CHICAGO — On February 10, the U.S. Department of the Treasury and the Internal Revenue Service (IRS) issued final regulations implementing the employer responsibility provisions under the Affordable Care Act (ACA) that take effect in 2015. This update to the ACA delays the so-called shared-responsibility requirement for employers who have 50 to 99 full-time equivalent employees. These employers now have until January 1, 2016 to offer health insurance or pay a penalty.
Last July, the IRS postponed the shared-responsibility penalty to 2015 (its original effective date was 2014). The regulations announced Monday further delay the penalty for one year for mid-size employers.
Based on the number of employees, an applicable employer is subject to a potential penalty if its employer-sponsored health coverage does not provide “minimum essential coverage” or is not affordable relative to the employee’s household income.
How This Policy Affects Employers
- Small Businesses with fewer than 50 employees (about 96% of all employers): Under the ACA, companies that have fewer than 50 employees are not required to provide coverage or fill out any forms in 2015, or in any year, under the ACA.
- Employers with 50 to 99 employees (about 2% of employers): Companies with 50-99 employees that do not yet provide quality, affordable health insurance to their full-time workers will just report on their workers and coverage in 2015, but have until 2016 before any employer shared-responsibility penalty could apply.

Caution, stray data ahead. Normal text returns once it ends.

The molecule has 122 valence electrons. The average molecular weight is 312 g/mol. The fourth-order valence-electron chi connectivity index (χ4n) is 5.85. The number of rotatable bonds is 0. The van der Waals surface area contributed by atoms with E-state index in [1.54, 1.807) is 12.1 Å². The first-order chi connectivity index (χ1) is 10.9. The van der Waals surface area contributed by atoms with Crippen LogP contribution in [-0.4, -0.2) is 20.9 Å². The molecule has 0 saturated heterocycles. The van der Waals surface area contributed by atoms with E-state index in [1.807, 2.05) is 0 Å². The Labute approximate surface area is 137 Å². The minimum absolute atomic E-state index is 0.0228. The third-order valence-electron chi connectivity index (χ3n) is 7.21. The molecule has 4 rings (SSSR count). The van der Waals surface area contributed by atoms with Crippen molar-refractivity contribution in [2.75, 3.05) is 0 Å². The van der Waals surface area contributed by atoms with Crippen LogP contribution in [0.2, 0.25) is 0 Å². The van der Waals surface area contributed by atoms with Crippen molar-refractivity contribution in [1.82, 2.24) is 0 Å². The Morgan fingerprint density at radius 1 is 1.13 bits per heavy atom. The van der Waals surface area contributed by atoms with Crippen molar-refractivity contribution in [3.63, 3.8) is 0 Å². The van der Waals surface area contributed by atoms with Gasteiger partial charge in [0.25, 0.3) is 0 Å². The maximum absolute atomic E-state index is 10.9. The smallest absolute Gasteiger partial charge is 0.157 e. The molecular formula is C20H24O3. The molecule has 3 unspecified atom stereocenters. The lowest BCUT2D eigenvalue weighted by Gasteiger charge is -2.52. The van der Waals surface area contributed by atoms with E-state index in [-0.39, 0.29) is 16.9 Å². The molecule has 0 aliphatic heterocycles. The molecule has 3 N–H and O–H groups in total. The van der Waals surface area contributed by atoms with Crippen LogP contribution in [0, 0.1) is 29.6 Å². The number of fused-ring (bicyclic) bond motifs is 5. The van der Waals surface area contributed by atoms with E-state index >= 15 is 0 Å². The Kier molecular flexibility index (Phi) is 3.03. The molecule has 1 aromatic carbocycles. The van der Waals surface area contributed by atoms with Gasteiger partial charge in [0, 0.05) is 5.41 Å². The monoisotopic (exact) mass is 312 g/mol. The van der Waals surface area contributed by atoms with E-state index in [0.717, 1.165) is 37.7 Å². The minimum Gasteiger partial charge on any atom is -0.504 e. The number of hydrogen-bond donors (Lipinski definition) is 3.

- Larger employers with 100 or more employees (about 2% of employers): The overwhelming majority of these companies with 100 or more employees already offer quality coverage. Today’s rules phase in the percentage of full-time workers that employers need to offer coverage to from 70 percent in 2015 to 95 percent in 2016 and beyond. Employers in this category that do not meet these standards will pay an employer shared-responsibility penalty for 2015.
The Department of the Treasury also announced in a press release that it intends to issue final regulations soon that will streamline the reporting requirements “for employers that offer highly affordable coverage to all or virtually all of their full-time employees.”
If you are currently considering your options with regard to the ACA, you will need to factor in this postponement as well as the uncertainty of possible future changes to the implementation of this complex law. Should you have any questions about this new development, please contact Rob Swenson at email@example.com or call him at 312.670.7444.